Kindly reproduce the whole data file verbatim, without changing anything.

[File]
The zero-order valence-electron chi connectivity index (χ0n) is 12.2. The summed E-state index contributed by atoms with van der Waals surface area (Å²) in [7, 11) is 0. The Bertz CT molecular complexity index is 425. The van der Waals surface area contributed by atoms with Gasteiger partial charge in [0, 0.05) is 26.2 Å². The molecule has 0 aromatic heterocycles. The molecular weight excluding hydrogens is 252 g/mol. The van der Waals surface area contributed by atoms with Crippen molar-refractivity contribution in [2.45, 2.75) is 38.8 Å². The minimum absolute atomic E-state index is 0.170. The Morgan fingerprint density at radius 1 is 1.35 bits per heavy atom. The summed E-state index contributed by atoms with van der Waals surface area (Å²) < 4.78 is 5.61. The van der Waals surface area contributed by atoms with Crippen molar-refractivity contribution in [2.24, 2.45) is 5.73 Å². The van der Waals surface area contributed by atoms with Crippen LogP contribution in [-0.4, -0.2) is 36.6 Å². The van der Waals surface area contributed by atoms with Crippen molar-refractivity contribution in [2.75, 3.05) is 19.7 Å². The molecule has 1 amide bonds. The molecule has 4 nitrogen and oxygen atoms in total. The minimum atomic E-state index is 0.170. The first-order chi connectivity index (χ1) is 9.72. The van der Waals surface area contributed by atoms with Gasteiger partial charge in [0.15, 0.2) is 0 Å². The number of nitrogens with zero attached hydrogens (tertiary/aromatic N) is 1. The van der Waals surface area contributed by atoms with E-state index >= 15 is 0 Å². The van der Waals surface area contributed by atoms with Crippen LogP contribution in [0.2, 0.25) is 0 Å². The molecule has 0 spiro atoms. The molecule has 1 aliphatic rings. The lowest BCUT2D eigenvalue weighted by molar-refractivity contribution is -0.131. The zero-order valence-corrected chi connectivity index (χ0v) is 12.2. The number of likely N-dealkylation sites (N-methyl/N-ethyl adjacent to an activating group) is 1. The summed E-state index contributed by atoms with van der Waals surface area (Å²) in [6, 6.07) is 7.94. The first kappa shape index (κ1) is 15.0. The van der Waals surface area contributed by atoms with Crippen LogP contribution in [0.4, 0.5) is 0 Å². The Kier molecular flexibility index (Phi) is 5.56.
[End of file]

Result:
The zero-order valence-electron chi connectivity index (χ0n) is 12.2. The summed E-state index contributed by atoms with van der Waals surface area (Å²) in [7, 11) is 0. The Bertz CT molecular complexity index is 425. The van der Waals surface area contributed by atoms with Gasteiger partial charge in [0, 0.05) is 26.2 Å². The molecule has 0 aromatic heterocycles. The molecular weight excluding hydrogens is 252 g/mol. The van der Waals surface area contributed by atoms with Crippen molar-refractivity contribution in [2.45, 2.75) is 38.8 Å². The minimum absolute atomic E-state index is 0.170. The Morgan fingerprint density at radius 1 is 1.35 bits per heavy atom. The summed E-state index contributed by atoms with van der Waals surface area (Å²) < 4.78 is 5.61. The van der Waals surface area contributed by atoms with Crippen molar-refractivity contribution in [2.24, 2.45) is 5.73 Å². The van der Waals surface area contributed by atoms with Crippen LogP contribution in [-0.4, -0.2) is 36.6 Å². The van der Waals surface area contributed by atoms with Crippen molar-refractivity contribution in [2.75, 3.05) is 19.7 Å². The molecule has 1 amide bonds. The molecule has 4 nitrogen and oxygen atoms in total. The minimum atomic E-state index is 0.170. The first-order chi connectivity index (χ1) is 9.72. The van der Waals surface area contributed by atoms with Gasteiger partial charge in [0.15, 0.2) is 0 Å². The number of nitrogens with zero attached hydrogens (tertiary/aromatic N) is 1. The van der Waals surface area contributed by atoms with E-state index >= 15 is 0 Å². The van der Waals surface area contributed by atoms with Crippen LogP contribution in [0.2, 0.25) is 0 Å². The molecule has 0 spiro atoms. The molecule has 1 aliphatic rings. The lowest BCUT2D eigenvalue weighted by molar-refractivity contribution is -0.131. The zero-order valence-corrected chi connectivity index (χ0v) is 12.2. The number of likely N-dealkylation sites (N-methyl/N-ethyl adjacent to an activating group) is 1. The summed E-state index contributed by atoms with van der Waals surface area (Å²) in [6, 6.07) is 7.94. The first kappa shape index (κ1) is 15.0. The van der Waals surface area contributed by atoms with Crippen LogP contribution in [0.4, 0.5) is 0 Å². The Kier molecular flexibility index (Phi) is 5.56.